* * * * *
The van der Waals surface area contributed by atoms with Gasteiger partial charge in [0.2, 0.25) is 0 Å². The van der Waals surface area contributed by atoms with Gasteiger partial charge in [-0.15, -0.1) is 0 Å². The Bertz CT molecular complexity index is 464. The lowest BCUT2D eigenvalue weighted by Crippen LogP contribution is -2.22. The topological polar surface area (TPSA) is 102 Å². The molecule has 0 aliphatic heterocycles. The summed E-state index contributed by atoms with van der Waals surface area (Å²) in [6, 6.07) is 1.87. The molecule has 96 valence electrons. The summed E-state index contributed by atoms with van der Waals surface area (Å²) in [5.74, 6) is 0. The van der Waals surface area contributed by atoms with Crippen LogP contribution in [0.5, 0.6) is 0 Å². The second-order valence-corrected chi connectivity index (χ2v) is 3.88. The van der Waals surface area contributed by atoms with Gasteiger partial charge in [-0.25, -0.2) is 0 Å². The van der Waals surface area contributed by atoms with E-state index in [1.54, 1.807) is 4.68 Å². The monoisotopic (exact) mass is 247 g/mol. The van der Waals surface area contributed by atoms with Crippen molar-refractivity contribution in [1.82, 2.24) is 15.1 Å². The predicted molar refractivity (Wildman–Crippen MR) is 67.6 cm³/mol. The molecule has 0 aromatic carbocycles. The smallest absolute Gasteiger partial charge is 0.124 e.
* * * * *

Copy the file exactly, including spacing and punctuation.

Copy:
The van der Waals surface area contributed by atoms with Gasteiger partial charge in [0.2, 0.25) is 0 Å². The van der Waals surface area contributed by atoms with Gasteiger partial charge in [-0.15, -0.1) is 0 Å². The Bertz CT molecular complexity index is 464. The lowest BCUT2D eigenvalue weighted by Crippen LogP contribution is -2.22. The topological polar surface area (TPSA) is 102 Å². The molecule has 0 aliphatic heterocycles. The summed E-state index contributed by atoms with van der Waals surface area (Å²) in [6, 6.07) is 1.87. The molecule has 96 valence electrons. The summed E-state index contributed by atoms with van der Waals surface area (Å²) in [5.74, 6) is 0. The van der Waals surface area contributed by atoms with Crippen LogP contribution in [0.5, 0.6) is 0 Å². The second-order valence-corrected chi connectivity index (χ2v) is 3.88. The van der Waals surface area contributed by atoms with Gasteiger partial charge in [-0.25, -0.2) is 0 Å². The van der Waals surface area contributed by atoms with E-state index in [1.54, 1.807) is 4.68 Å². The monoisotopic (exact) mass is 247 g/mol. The van der Waals surface area contributed by atoms with Crippen molar-refractivity contribution in [1.82, 2.24) is 15.1 Å². The predicted molar refractivity (Wildman–Crippen MR) is 67.6 cm³/mol. The molecule has 0 aromatic carbocycles. The smallest absolute Gasteiger partial charge is 0.124 e.